Plant of the Month: Thuja spp.
Sometimes plants take a while to grow on me, and sometimes plants I previously disliked I come to really like. Such is the case with the Thuja genus. Woody plant expert Michael Dirr calls Thuja occidentalis (eastern arborvitae) “as common as grass,” and my expectation for T. occidentalis trees in the landscape are typically low as the grass on the putting green. I would submit that the all too common browned out and humdrum spire-type cultivars of T. occidentalis belie the true dignity of this genus. These soft-textured conifers deserve some praise.
Make no mistake, the untamed and crooked form of a cliffside Thuja occidentalis can be awe- inspiring. I have the greatest respect for the beauty of plants in their natural setting. A straight species T. occidentalis, though irregular, is usually handsome to my eye. Plants are typically narrow pyramidal but can develop a broad span with time. The zany low-armed branching of mature specimens is easy to love. Two grand specimens of the straight species anchor the northeast side of Wharton Hall, showcasing the potential majesty of this tree.
When visiting the Pacific Northwest, I was delighted by the grace and dignity of wild-growing Thuja plicata, the western arborvitae. These mammoths are the largest of the cypress family (Cupressaceae), growing to 70’ in the landscape and up to 200’ in the wild. Dark sprays of ferny foliage and a slender conical shape make this plant proud and proper. Dirr calls the foliage the most beautiful of all the arborvitaes. Unlike its cousin T. occidentalis, commercial varieties of this plant hold up just as well in the garden as in nature, and don’t suffer from unattractive winter discoloration. T. plicata ‘Excelsa’ is a smaller selection that shares the grace and dense habit of species, and is great for a coniferous screen in limited space. T. plicata ‘Zebrina’ is a stellar selection offering subtle golden variegation.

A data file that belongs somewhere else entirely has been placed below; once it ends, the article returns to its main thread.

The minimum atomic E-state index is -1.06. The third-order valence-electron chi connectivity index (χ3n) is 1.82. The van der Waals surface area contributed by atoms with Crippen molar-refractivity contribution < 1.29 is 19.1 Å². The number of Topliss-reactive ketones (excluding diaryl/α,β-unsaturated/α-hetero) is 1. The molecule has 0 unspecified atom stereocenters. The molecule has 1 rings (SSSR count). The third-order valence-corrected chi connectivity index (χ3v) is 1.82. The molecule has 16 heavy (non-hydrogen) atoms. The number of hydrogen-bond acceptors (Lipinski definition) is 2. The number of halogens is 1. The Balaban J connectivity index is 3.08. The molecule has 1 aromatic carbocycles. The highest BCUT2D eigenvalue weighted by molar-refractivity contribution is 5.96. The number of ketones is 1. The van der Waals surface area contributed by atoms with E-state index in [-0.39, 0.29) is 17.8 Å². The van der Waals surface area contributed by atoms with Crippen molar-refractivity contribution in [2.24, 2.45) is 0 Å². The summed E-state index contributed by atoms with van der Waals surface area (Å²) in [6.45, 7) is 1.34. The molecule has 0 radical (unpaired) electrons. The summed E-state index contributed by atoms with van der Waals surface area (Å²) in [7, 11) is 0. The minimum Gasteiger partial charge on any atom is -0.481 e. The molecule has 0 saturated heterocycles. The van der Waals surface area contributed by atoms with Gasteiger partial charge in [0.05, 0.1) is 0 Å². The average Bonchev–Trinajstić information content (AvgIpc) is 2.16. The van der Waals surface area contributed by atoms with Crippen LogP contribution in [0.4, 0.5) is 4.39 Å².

The Korean arborvitae, Thuja koraiensis has dashing foliage as well: blue-green on top and white beneath. The contrast is sharp, but tough to see under the drooping foliage. T. koraiensis is shrubby and grows slowly. The form is broad and gracefully pyramidal. Plants grow approximately 15’ in height, but can reach 30’. T. koraiensis ‘Glauca Prostrata’ is a prostrate form that makes a great substitute for Microbiota decussata, the Russian arborvitae. This form is boosted by an elevated site, such as above a wall, where the silvery foliage can be shown off.
The Japanese arborvitae, T. standishii, is also a smaller- statured conifer, growing a bit larger than T. koraiensis in the landscape, but much larger in the wild. Arched branches with flattened sprays of droopy foliage provide a weeping effect. A hybrid between T. plicata and T. standishii, Thuja ‘Green Giant’, is widespread in the plant industry and is more worthy than the equally ubiquitous T. occidentalis selections. These plants form a perfect conical shape and have an extraordinary growth rate.
While T. ‘Green Giant’ makes an attractive specimen tree, it is most commonly used for screening and hedging. This selection boasts better disease resistance than Leyland cypress (×Cuprocyparis leylandii) and better deer resistance than T. occidentalis.
Thuja sutchuenensis (Sichuan arborvitae) is the fifth and final species of Thuja, a tree rare in horticulture, and nearly extinct in the wild. This is a tree I would hope to see welcomed into the Arboretum collection in the future.
The aroma of Thuja spp. is a treat as well. The fibrous bark-with strips of tan, brown, red and orange- looks great and smells great crushed. The fruity aroma of the foliage is more noticeably aromatic yet. Add this to the numerous reasons I think this genus deserves another chance!